An unplanned event would alter the course of his life — a tiny bite from a deer tick at his estate in Montack, NY caused Chiriacka to lose the ability to paint and completely disabled him. Lyme’s disease, as it is now known, was not in the vernacular of medical professionals, nor was a cure. Bound to a wheelchair and unable to paint, his wife gathered all of his paintings that were in galleries back into his studio, thinking this malady would forever be his life.

Eventually he did recover and eventually, he began to paint again but as his daughter Athene says, “Once you have had a close escape, you begin to value life in a different way. He didn’t wish to have to meet deadlines anymore.”

Fortunately, Chiriacka’s work is collected by museums for the public to view. The Phippen Museum of Western Art in Prescott, AZ is featuring two of his pieces in an exhibit titled Early West Storytellers on view through July 7, 2013.  The importance of Chiriacka and other early West painters, according to the Museum’s Director, Kim Villalpando, “is that the artists captured the American spirit…from Lewis and Clark Expedition to others who were seeking opportunity.” Each of their stories is told in paintings in the exhibit.  Crossing a Sea of Grass and  A Cheyenne Bride by Ernest Chiriacka, tell their stories with passion and with admiration, as Chiriacka did in all of his paintings, whether they be for pulp fiction novels, “slick” magazines or fine art paintings.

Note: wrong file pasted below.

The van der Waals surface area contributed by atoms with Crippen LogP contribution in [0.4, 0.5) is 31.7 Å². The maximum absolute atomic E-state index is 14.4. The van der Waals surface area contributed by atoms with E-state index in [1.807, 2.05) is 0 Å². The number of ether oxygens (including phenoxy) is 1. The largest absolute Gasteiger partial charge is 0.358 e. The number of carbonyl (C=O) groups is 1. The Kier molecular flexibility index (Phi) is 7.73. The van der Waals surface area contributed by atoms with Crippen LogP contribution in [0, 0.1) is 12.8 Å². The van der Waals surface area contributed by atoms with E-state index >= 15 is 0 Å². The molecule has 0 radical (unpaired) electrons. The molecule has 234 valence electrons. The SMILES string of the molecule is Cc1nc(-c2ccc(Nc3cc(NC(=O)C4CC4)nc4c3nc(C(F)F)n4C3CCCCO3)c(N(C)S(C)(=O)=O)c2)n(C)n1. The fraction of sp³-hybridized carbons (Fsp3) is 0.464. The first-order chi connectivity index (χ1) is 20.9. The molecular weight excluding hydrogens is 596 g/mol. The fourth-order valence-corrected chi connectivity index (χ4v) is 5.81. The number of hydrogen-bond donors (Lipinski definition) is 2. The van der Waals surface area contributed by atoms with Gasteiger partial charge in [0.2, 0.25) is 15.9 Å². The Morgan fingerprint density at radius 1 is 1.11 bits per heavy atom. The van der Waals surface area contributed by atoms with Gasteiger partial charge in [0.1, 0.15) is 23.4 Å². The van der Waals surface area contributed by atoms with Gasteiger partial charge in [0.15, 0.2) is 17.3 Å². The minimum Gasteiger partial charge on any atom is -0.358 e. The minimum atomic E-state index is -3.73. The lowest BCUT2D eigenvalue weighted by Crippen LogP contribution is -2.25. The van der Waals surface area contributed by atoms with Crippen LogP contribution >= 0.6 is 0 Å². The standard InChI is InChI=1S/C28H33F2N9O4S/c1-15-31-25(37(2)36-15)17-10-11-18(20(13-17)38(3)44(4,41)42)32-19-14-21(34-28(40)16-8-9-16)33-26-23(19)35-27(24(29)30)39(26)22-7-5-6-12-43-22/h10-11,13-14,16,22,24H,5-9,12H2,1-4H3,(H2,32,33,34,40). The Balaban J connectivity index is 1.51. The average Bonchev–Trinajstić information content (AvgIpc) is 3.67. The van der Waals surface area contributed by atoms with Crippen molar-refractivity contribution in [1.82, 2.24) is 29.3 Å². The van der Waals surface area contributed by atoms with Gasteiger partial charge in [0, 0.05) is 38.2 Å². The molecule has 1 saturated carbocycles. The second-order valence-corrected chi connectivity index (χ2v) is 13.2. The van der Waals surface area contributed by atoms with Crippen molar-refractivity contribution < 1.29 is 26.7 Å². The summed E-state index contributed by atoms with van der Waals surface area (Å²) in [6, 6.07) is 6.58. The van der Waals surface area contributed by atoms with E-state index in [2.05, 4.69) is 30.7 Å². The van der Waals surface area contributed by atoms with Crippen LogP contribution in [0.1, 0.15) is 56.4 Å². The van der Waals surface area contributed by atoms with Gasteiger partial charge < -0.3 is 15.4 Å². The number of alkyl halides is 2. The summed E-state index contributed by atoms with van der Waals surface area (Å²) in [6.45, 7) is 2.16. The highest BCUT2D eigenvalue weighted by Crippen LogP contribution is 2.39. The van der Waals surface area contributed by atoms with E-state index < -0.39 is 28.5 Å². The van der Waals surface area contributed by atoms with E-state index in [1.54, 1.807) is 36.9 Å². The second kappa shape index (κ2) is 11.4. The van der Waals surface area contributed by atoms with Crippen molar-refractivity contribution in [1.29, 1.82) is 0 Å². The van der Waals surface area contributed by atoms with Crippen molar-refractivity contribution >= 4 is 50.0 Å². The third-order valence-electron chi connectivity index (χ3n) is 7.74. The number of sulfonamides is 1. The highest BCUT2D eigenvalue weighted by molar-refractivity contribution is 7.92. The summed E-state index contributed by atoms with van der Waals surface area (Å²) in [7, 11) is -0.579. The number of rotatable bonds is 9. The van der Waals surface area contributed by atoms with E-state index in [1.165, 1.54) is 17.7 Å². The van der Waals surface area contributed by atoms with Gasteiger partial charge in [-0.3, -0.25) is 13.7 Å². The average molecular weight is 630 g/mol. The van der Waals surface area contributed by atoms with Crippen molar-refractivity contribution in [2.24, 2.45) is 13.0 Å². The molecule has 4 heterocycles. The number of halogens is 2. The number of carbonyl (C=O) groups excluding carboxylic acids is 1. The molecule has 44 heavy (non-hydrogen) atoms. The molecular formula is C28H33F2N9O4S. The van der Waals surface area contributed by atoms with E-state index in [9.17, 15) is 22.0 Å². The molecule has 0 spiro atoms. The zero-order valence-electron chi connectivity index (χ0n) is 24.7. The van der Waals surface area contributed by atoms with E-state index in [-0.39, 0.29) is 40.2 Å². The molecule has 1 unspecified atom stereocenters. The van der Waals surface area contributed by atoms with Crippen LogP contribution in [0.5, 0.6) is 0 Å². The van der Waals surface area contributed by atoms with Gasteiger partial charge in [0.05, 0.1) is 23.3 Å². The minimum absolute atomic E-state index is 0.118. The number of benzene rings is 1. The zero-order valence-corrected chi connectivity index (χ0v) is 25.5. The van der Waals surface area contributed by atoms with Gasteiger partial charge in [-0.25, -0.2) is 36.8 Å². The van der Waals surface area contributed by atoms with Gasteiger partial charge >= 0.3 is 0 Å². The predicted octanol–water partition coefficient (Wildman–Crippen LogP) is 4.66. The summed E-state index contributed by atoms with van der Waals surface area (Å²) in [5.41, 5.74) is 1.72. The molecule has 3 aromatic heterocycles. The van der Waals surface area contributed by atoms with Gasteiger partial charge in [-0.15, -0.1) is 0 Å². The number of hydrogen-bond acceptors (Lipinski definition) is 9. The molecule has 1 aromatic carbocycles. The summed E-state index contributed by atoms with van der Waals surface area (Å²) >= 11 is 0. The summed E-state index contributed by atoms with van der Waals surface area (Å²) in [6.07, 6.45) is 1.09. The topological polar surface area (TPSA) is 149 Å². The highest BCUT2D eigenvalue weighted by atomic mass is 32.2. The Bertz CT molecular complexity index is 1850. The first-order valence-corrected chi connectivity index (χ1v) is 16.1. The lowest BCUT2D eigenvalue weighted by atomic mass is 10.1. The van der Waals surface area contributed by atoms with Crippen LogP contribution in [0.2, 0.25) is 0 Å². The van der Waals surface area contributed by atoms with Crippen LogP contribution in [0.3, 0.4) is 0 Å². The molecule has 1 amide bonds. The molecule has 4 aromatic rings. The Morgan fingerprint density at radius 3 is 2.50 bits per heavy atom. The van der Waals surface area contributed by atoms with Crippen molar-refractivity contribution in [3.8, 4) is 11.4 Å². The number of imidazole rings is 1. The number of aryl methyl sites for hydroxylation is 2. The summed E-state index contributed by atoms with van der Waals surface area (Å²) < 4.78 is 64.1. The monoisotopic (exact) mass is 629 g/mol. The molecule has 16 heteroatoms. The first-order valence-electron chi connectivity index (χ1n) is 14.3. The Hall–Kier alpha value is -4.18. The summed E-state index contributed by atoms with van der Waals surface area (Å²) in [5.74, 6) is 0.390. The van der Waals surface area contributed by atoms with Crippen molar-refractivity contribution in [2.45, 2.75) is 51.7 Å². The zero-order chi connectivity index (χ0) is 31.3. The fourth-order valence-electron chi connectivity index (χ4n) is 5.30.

_______


This came from his daughter regarding his pseudonyms : "My dad used: Ernest Chiriacka, Ernest Chiriaka, Ernest Chiri Acka,  Acka, Ernest Darcy, Darcy, Anastassios Kyriakakos, James Fenimore Darcy."

Submitted by Debrianna Mansini in communication with the daughter.